Instructional Coaching Newsletter

Westridge Middle School - January 2016: Volume 1 - Issue 5

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Welcome to 2017!

Only a few weeks have passed since we rang in the New Year, but wow has it been busy. Between BIST, BDI, AM PD and our every day responsibilities, the month is almost over.


Along with the new year, comes a lot to celebrate. One semester down and the ability to start a-new with routines, students, and lesson ideas. I can't think of another profession who has the freedom and luxury to have restarts - whether it be over the summer or winter. Along with the restarts are the things that we want to shed.


On New Year's Eve, I went to my yoga studio for a huge SHED 2016 class. During the class, we had to write down three things that we wanted to get rid of and at least one thing that we wanted to start in the new year. We burned the three things we wanted to end and throughout the yoga class we set our intentions to our new goal. I can't tell you how much it helped me to refresh and restart.


Let's face it. This job is hard, and long, and all consuming...I am wishing you the same type of experience as you wrapped up your year.


  • What are three things you would want to stop doing?
  • What is one thing you want to start?


Take care of yourself, have a good balance of your professional and personal life, and live every day to the fullest!

SAMR Ideas in the Classroom

Check out these ideas for tackling student interests while also hitting the target with SAMR! What is one of the foundations of this?


  1. Exchange ideas
  2. Provide positive, constructive, and kind feedback
  3. Provide avenues to connect content with our learners' many different interests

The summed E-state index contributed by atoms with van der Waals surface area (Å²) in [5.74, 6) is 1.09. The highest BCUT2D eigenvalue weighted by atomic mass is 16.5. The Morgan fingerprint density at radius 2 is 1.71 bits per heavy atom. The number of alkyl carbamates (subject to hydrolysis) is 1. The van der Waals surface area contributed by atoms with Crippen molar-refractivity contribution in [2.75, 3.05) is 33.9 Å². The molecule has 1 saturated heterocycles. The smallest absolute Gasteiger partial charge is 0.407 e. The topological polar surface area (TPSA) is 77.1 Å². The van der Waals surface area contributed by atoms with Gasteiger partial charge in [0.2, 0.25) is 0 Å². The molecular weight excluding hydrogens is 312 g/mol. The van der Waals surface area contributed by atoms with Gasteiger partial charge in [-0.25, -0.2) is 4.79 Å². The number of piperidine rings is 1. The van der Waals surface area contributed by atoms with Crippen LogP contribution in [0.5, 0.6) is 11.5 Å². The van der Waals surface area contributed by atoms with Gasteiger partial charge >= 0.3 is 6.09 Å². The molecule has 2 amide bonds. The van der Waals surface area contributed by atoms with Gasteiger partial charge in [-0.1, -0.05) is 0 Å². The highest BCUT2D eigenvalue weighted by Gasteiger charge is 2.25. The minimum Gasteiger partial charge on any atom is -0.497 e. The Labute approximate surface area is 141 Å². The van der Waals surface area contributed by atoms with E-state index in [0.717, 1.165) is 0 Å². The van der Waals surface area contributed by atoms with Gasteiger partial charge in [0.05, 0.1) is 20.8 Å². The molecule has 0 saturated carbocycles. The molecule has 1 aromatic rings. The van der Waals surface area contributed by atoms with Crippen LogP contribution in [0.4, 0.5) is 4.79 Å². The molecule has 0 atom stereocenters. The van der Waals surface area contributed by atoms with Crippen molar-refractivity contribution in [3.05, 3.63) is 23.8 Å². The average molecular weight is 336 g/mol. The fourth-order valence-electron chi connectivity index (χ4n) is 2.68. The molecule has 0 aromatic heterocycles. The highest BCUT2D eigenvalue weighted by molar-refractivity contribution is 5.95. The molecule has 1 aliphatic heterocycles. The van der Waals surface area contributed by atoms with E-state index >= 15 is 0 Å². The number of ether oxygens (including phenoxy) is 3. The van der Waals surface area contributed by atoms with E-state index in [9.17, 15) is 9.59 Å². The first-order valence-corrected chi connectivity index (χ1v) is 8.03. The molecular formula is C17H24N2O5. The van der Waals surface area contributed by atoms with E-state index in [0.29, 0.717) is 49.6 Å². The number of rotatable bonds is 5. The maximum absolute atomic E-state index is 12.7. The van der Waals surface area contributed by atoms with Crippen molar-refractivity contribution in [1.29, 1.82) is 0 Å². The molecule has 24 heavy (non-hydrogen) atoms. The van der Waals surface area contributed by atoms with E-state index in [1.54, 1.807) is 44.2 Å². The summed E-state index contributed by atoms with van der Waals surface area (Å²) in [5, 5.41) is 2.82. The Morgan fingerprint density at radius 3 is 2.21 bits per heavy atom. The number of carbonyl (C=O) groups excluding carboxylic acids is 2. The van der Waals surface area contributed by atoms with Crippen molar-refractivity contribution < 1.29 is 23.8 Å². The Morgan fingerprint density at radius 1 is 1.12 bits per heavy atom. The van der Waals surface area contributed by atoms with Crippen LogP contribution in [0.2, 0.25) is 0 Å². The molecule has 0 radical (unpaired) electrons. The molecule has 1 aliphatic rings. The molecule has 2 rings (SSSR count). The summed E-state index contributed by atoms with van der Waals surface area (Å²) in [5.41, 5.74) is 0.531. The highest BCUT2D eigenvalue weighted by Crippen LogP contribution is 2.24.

Allowing students to tackle work based on the option that makes the most sense to them is crucial for cognitive connections. Seeing a concept in context of a topic in which the learner has great interest -- and possibly expertise -- can help him or her turn abstract ideas into concrete purpose. For example, a young lady’s vlog series about her visit to a different country or maintaining and marketing a personal gaming channel opens up many possibilities for demonstration of skills in several content areas.


Here are some tools to help focus on student interests:

  • Youtube Playlists: There are many videos that address content from different perspectives, including the one way that a particular student or teacher needs to see it. Create playlists (like this one) to provide that variety.
  • Screencastify, Jing, and Snagit are tools that enable students to capture video of their screen. Video capture software allows students to use their resources such as gaming, coding, or productivity software, and capture it for video uploads. Here's an example using Minecraft: Building a Fusion Reactor from my Minecraft for Learning playlist.